I mentioned in Week 4 that one of my only universal pieces of writing advice is always keep learning, which is also, I suppose, a goal I try to live up to. I’m always in search of new ways to approach a story or better ways to plot or develop character. I’ve realized, however, that I don’t end up reading a lot of books on craft. The Writers Journey by Christopher Vogler and Writing 21st Century Fiction by Donald Maas, for example, are the only ones I return to again and again, and the only ones I always recommend. I think this is because I tend to find long, complicated writing tools difficult to actually use. Take character sheets, for example, where you answer dozens of questions about your character. These questions can be helpful and some writers swear by them, but for me, having so many of them to answer completely stymies my creative process. I get so hung up on feeling like I have to have every answer--How tall is this character? What’s their astrological sign/MBTI type? What do they eat for breakfast?--that I just stop writing entirely. Or, for plotting, take beat sheets, where the main points or “beats” of a story are broken down not only by how they function in the narrative but also by what page number you should be at when you hit them. A lot of people use beat sheets religiously, but I’ve tried them and ultimately just find them constricting and overwhelming.
For me, it’s the simple things that work best for my own writing practice. This is why I like that 10 Things exercise from Week 11, or Writing 21st Century Fiction, which is organized by craft issue (like “The Inner Journey,” “The Outer Journey,” and “Standout Characters”) and has a bunch of exercises at the end of each chapter, so you can just flip to the issue you’re working on and pick one or two prompts that work for you.
With twelve steps, the Hero’s Journey might be the most complicated tool I regularly use, but after years of studying it in books and other media, it’s almost become second-nature to me, particularly in terms of energy and tension, rather than plot points. More often, however, I use Dan Wells’ Seven-Point Plot Structure (only seven points! for a whole story!). My friend Jessica Cluess, author of the Kingdom on Fire trilogy and the forthcoming House of Dragons, uses a technique called “fortunately/unfortunately” to get the action moving. I took a workshop called “Plot Like a Film” with Tiffany Jackson (author of Allegedly and Monday’s Not Coming) at the Highlights Foundation Summer Camp, and, after later going to her office hours, found that I can think of plot points in terms of how “strong” they are. Can they hold the weight of the rest of the story? If not, they’re not strong enough! Simple.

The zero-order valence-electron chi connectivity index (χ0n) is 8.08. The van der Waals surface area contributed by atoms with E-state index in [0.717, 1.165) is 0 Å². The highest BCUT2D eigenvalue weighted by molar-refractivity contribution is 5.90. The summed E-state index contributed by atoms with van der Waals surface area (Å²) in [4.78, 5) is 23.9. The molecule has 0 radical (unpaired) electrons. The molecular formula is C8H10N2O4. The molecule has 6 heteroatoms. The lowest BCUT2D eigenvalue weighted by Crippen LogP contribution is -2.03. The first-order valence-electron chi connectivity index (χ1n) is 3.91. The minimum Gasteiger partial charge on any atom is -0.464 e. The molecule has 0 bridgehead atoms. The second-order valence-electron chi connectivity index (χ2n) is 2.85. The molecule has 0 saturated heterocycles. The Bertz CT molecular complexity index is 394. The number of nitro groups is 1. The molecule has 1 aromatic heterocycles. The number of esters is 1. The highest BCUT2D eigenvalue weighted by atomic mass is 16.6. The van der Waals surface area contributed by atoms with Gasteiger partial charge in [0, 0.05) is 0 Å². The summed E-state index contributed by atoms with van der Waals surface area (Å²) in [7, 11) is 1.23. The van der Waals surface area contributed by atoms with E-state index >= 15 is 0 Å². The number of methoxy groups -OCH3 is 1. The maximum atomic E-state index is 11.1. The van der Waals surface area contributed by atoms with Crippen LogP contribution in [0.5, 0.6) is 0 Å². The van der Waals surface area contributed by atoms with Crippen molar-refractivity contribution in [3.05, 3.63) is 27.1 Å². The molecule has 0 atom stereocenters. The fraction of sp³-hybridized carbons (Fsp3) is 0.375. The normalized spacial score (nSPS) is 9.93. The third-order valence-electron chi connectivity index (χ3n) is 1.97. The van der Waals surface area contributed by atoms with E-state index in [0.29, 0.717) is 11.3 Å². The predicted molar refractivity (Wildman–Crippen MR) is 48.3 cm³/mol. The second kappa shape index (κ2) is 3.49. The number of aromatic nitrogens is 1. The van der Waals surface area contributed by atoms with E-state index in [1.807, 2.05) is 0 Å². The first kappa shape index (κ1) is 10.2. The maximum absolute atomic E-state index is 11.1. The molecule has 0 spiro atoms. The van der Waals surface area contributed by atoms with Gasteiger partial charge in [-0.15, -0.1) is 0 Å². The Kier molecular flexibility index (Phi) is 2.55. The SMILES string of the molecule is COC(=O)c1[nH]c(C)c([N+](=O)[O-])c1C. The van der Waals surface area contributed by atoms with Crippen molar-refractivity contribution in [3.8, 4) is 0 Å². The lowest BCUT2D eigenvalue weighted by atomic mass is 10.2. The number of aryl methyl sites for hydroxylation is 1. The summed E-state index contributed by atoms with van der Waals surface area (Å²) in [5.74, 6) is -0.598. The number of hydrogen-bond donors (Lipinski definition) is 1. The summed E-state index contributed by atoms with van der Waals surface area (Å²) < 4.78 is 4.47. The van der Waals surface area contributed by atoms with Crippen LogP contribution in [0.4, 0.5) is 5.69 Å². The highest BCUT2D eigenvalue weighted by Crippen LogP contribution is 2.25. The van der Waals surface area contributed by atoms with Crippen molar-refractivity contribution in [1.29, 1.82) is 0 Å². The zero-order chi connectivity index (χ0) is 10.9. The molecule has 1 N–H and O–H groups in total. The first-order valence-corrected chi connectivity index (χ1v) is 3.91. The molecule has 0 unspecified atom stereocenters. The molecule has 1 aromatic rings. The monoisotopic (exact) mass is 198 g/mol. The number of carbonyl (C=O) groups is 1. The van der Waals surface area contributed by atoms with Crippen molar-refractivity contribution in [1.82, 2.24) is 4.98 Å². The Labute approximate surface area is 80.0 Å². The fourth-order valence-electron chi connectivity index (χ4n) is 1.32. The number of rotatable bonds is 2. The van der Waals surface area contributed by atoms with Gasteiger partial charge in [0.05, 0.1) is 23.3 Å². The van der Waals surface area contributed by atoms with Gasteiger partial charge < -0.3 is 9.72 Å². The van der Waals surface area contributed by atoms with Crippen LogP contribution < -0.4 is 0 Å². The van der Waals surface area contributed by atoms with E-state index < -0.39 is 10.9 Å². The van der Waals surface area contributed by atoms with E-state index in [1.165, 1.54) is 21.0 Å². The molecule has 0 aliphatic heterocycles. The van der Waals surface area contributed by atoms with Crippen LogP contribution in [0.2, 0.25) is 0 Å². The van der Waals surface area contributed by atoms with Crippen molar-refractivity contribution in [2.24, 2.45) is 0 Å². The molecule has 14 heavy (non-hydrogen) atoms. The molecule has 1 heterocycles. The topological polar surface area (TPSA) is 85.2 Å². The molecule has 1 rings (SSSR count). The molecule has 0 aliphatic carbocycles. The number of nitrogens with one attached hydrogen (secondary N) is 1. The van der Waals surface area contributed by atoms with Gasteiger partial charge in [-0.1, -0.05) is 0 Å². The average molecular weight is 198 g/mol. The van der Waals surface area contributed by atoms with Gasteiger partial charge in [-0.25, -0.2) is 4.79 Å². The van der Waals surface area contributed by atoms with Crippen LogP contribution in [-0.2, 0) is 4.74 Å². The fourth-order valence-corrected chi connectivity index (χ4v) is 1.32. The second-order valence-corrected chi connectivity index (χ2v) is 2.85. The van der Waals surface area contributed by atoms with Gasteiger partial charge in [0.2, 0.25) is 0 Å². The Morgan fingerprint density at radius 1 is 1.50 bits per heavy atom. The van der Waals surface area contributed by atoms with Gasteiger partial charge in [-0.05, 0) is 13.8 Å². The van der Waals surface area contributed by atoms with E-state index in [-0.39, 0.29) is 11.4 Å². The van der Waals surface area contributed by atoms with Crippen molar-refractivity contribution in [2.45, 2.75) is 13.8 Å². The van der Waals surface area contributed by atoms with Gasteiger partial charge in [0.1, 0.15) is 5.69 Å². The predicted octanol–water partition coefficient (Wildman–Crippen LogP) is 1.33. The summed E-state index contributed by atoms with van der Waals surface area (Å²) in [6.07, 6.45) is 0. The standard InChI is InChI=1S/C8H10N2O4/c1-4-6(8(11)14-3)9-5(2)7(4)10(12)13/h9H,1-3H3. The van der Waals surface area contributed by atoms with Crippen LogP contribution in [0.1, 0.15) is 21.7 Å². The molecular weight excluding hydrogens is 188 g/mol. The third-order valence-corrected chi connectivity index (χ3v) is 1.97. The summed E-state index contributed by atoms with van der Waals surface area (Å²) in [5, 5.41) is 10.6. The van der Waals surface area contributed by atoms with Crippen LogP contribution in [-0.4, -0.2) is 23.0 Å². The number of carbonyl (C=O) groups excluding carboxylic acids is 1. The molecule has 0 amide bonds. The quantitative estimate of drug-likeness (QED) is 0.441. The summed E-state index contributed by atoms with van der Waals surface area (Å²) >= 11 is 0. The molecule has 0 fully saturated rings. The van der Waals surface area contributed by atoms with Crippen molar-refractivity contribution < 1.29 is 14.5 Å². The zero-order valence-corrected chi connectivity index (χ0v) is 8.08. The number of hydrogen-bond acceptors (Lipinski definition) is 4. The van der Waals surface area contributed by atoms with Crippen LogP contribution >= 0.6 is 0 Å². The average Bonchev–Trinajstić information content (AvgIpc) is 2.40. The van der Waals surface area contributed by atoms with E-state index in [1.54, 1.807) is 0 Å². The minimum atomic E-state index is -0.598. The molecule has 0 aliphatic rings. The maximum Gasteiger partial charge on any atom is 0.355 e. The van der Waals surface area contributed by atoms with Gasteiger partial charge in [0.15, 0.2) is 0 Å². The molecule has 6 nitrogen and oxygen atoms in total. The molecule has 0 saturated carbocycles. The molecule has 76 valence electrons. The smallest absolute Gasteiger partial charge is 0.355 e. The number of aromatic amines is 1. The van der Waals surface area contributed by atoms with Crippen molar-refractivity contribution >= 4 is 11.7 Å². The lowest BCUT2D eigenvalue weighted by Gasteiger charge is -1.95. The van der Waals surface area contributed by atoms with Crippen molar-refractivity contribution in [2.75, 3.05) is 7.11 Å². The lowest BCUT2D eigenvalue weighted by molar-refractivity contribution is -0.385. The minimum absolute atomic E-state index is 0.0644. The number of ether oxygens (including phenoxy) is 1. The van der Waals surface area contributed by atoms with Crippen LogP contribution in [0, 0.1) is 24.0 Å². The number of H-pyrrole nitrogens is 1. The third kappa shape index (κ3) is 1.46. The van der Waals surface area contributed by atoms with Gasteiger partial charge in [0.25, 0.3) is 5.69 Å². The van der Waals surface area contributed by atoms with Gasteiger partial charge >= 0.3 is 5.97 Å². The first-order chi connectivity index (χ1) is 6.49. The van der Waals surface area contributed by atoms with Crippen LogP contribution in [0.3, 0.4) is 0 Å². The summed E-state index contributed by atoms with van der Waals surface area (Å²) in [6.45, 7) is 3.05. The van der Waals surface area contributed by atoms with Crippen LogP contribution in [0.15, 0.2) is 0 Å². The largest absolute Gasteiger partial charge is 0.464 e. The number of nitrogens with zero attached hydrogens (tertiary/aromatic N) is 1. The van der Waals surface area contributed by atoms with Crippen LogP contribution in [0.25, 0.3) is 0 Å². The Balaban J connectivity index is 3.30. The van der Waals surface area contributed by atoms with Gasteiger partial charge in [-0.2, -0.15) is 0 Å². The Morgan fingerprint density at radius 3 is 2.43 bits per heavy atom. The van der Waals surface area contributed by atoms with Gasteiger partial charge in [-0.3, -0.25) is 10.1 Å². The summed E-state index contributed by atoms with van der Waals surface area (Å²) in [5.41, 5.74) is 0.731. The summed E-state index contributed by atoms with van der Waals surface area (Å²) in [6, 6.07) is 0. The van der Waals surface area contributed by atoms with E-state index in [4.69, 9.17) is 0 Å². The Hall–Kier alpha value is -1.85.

And easy to use. These are the kinds of tools I most often incorporate into my creative process. At the Highlights Foundation last month, I spoke to another writer about world-building, and she expressed some anxiety over the fact that she didn’t have a “bible” (a long, thorough, well-organized compendium of a fantasy world’s geography, history, culture, etc.). I told her I've never used one, and, while I think it could be helpful for keeping things straight and referencing later if you’re writing a long series, I have almost zero desire to make one. ¯\_(ツ)_/¯ Big, complex tools like this work for some people. They do not work for me. And while I occasionally struggle with I should do this or I should do that, mostly I’ve come to a place where I adopt the tricks and tools that are helpful to me… and leave the ones that don’t.
Perhaps this all goes back to my dislike for prescriptive writing advice. Feeling like we have to write a certain way, or we have to use a certain tool, or we have to have an artistic process that conforms to somebody else’s vision of what creativity looks like… well, that’s so much pressure to take on things that may or may not actually be helpful. I think my feelings ultimately boil down to this: If simple works for you, great. If you prefer complex, also great. If you do some combination of the two, great. Use the tools that make you a better, more thoughtful writer, or a more efficient one, or open up the ways you can think about storytelling, or or or… Feel free to leave everything else.